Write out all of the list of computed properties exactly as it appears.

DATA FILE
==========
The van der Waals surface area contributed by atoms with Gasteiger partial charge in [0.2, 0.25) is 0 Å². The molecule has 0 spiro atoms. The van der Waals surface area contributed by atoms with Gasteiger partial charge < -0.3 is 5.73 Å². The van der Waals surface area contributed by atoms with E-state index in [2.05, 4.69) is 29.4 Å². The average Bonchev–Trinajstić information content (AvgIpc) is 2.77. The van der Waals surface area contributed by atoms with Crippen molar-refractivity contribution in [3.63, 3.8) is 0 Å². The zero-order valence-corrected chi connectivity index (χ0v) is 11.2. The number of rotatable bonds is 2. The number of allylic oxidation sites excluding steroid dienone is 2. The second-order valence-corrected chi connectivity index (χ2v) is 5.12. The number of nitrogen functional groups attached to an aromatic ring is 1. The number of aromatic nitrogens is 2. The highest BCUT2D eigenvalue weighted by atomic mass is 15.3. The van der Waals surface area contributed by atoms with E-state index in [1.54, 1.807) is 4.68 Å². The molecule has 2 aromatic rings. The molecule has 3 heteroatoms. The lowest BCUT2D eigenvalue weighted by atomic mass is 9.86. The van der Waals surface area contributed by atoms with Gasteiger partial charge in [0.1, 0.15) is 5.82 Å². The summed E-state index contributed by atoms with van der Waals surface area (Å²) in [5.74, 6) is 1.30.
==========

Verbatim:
The van der Waals surface area contributed by atoms with Gasteiger partial charge in [0.2, 0.25) is 0 Å². The molecule has 0 spiro atoms. The van der Waals surface area contributed by atoms with Gasteiger partial charge < -0.3 is 5.73 Å². The van der Waals surface area contributed by atoms with E-state index in [2.05, 4.69) is 29.4 Å². The average Bonchev–Trinajstić information content (AvgIpc) is 2.77. The van der Waals surface area contributed by atoms with Crippen molar-refractivity contribution in [3.63, 3.8) is 0 Å². The zero-order valence-corrected chi connectivity index (χ0v) is 11.2. The number of rotatable bonds is 2. The number of allylic oxidation sites excluding steroid dienone is 2. The second-order valence-corrected chi connectivity index (χ2v) is 5.12. The number of nitrogen functional groups attached to an aromatic ring is 1. The number of aromatic nitrogens is 2. The highest BCUT2D eigenvalue weighted by atomic mass is 15.3. The van der Waals surface area contributed by atoms with E-state index in [1.54, 1.807) is 4.68 Å². The molecule has 2 aromatic rings. The molecule has 3 heteroatoms. The lowest BCUT2D eigenvalue weighted by atomic mass is 9.86. The van der Waals surface area contributed by atoms with Gasteiger partial charge in [0.1, 0.15) is 5.82 Å². The summed E-state index contributed by atoms with van der Waals surface area (Å²) in [5.74, 6) is 1.30.